I rode more at ease after giving my used hybrid a thorough cleaning.
Get a helmet.
 

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Discussion Starter · #8 ·
thank u

@ LiveFreeRideHard, I sure appreciate the support. I had read your thread before you responded. It is encouraging to hear other smokers/former smokers support others. I am currently very highly dependent on them but I am making an appointment with my pcp to get the Nicotrol inhaler, I used it about 7 yrs ago it worked for about 9mths but living with another smoker , well let's say I gave in. I live alone now so it might be a little easier & this time know what to expect. Thanks again. God bless
 

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Welcome and good luck in your quest to a better life. Look to here and to those close to you for support. Kicking the nasty habit will help you free up some cash. But remember, you have to enjoy the new life style in order to stick to it. I wish you the best, you have our support!
 

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I have to agree with zero. as I mentioned in the previous post you need to pick something that your really going to enjoy to occupy your time. don't get me wrong cycling is an excellent way to keep busy and get into shape. just make sure you pick something you have high interest in that way you don't lose interest in your new found hobbies and don't fall back into smoking. I still do feel cycling is a great way to do that. there is a lot to learn even for someone who wants to take it up recreationally. as I had mentioned in my thread learning how to shift properly, learning cadence and practicing and training can definitely help. it's a lot to learn and to practice but it's also very enjoyable and rewarding. I'm trying to kick a lot of bad habits and I'm taking these changes seriously but not too serious to the point where I no longer will enjoy it.
 

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Eda,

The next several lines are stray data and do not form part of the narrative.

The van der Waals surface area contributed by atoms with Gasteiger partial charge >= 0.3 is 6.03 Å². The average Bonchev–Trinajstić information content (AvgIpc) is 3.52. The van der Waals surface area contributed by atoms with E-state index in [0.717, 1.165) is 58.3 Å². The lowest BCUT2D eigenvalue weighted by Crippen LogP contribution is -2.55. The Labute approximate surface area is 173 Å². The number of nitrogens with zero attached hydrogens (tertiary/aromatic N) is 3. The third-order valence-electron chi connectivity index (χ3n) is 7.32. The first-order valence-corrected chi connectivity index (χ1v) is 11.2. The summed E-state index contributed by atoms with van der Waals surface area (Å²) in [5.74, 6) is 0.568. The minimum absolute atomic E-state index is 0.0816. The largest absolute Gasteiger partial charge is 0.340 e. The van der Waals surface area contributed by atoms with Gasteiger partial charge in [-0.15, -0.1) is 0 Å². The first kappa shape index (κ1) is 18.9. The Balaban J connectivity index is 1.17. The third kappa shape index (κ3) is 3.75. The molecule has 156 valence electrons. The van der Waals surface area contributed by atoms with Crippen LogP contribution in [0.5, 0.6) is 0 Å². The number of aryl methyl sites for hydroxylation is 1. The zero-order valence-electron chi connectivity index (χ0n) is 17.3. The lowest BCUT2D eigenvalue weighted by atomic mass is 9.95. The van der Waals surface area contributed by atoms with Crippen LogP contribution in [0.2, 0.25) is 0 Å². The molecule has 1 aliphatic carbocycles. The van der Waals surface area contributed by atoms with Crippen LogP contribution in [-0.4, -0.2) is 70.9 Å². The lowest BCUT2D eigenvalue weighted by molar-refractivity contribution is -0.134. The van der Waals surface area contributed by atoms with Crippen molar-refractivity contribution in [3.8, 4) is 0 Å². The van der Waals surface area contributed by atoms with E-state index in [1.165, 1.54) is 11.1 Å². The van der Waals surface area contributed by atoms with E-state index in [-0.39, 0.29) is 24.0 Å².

Welcome to TwoSpoke! You have found a great resource for what you are looking to accomplish-cycling and kicking the cig habit and getting out of the chasm of depression.

As far as a bike, buy one you can afford and are comfortable on. I'd suggest visiting a local bike shop (LBS for short) to get an idea on what is available. If they do not treat you well, take your money to the next shop! Remember, ALL cyclists should be treated equally, don't let a shop with a bad vibe turn you off to cycling.

I'd also suggest a few resources for bicycle repair such as Park Tool's website which has a great selection of videos for repair, Leonard Zinn's books and a few others (Park Tool Big Blue Bicycle Book of Repair). Do not get intimidated, if you run in to a problem, someone here can most likely answer your questions.

Finally, as far as battling depression. . .Cycling has given me a new lease on life after undergoing some challenging times in my life. That first ride where you push yourself, your lungs will feel like they've filled up with sand, your legs and buttocks will be sore and you'll probably want to never ride again. Give it an hour, and I am willing to bet you'll have a feeling of exhillaration you haven't felt in a long, long time.

That's what keeps me coming back for more!
 

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Discussion Starter · #13 ·